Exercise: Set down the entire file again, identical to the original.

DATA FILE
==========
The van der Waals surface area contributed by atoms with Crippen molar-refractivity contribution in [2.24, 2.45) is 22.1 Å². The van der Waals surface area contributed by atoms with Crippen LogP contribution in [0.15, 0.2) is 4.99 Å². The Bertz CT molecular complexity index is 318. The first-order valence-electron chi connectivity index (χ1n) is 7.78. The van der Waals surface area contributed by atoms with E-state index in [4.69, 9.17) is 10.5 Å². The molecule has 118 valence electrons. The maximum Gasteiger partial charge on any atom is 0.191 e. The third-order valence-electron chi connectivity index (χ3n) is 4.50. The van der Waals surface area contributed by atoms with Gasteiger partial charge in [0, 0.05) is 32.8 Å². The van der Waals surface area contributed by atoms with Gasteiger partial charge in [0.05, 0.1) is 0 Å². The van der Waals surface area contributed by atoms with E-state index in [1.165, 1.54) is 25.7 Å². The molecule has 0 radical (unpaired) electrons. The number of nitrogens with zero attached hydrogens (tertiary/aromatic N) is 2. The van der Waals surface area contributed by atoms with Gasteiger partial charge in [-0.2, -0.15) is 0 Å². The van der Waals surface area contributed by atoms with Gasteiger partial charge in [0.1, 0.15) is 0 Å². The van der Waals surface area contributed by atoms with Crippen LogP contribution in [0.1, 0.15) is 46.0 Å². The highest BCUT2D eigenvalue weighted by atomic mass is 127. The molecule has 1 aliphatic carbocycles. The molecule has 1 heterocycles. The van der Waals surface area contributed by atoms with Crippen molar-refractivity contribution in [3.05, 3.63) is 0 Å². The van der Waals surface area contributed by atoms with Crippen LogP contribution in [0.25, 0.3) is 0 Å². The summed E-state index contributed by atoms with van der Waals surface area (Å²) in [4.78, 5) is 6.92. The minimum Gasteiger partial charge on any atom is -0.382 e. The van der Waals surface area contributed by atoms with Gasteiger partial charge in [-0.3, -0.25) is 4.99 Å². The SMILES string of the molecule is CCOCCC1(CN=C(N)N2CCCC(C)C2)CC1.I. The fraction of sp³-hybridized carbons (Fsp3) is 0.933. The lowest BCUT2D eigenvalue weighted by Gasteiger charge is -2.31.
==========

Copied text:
The van der Waals surface area contributed by atoms with Crippen molar-refractivity contribution in [2.24, 2.45) is 22.1 Å². The van der Waals surface area contributed by atoms with Crippen LogP contribution in [0.15, 0.2) is 4.99 Å². The Bertz CT molecular complexity index is 318. The first-order valence-electron chi connectivity index (χ1n) is 7.78. The van der Waals surface area contributed by atoms with E-state index in [4.69, 9.17) is 10.5 Å². The molecule has 118 valence electrons. The maximum Gasteiger partial charge on any atom is 0.191 e. The third-order valence-electron chi connectivity index (χ3n) is 4.50. The van der Waals surface area contributed by atoms with Gasteiger partial charge in [0, 0.05) is 32.8 Å². The van der Waals surface area contributed by atoms with Gasteiger partial charge in [0.05, 0.1) is 0 Å². The van der Waals surface area contributed by atoms with E-state index in [1.165, 1.54) is 25.7 Å². The molecule has 0 radical (unpaired) electrons. The number of nitrogens with zero attached hydrogens (tertiary/aromatic N) is 2. The van der Waals surface area contributed by atoms with Gasteiger partial charge in [-0.2, -0.15) is 0 Å². The van der Waals surface area contributed by atoms with Gasteiger partial charge in [0.1, 0.15) is 0 Å². The van der Waals surface area contributed by atoms with Crippen LogP contribution in [0.1, 0.15) is 46.0 Å². The highest BCUT2D eigenvalue weighted by atomic mass is 127. The molecule has 1 aliphatic carbocycles. The molecule has 1 heterocycles. The van der Waals surface area contributed by atoms with Crippen molar-refractivity contribution in [3.05, 3.63) is 0 Å². The van der Waals surface area contributed by atoms with Crippen LogP contribution in [0.25, 0.3) is 0 Å². The summed E-state index contributed by atoms with van der Waals surface area (Å²) in [4.78, 5) is 6.92. The minimum Gasteiger partial charge on any atom is -0.382 e. The van der Waals surface area contributed by atoms with Gasteiger partial charge in [-0.3, -0.25) is 4.99 Å². The SMILES string of the molecule is CCOCCC1(CN=C(N)N2CCCC(C)C2)CC1.I. The fraction of sp³-hybridized carbons (Fsp3) is 0.933. The lowest BCUT2D eigenvalue weighted by Gasteiger charge is -2.31.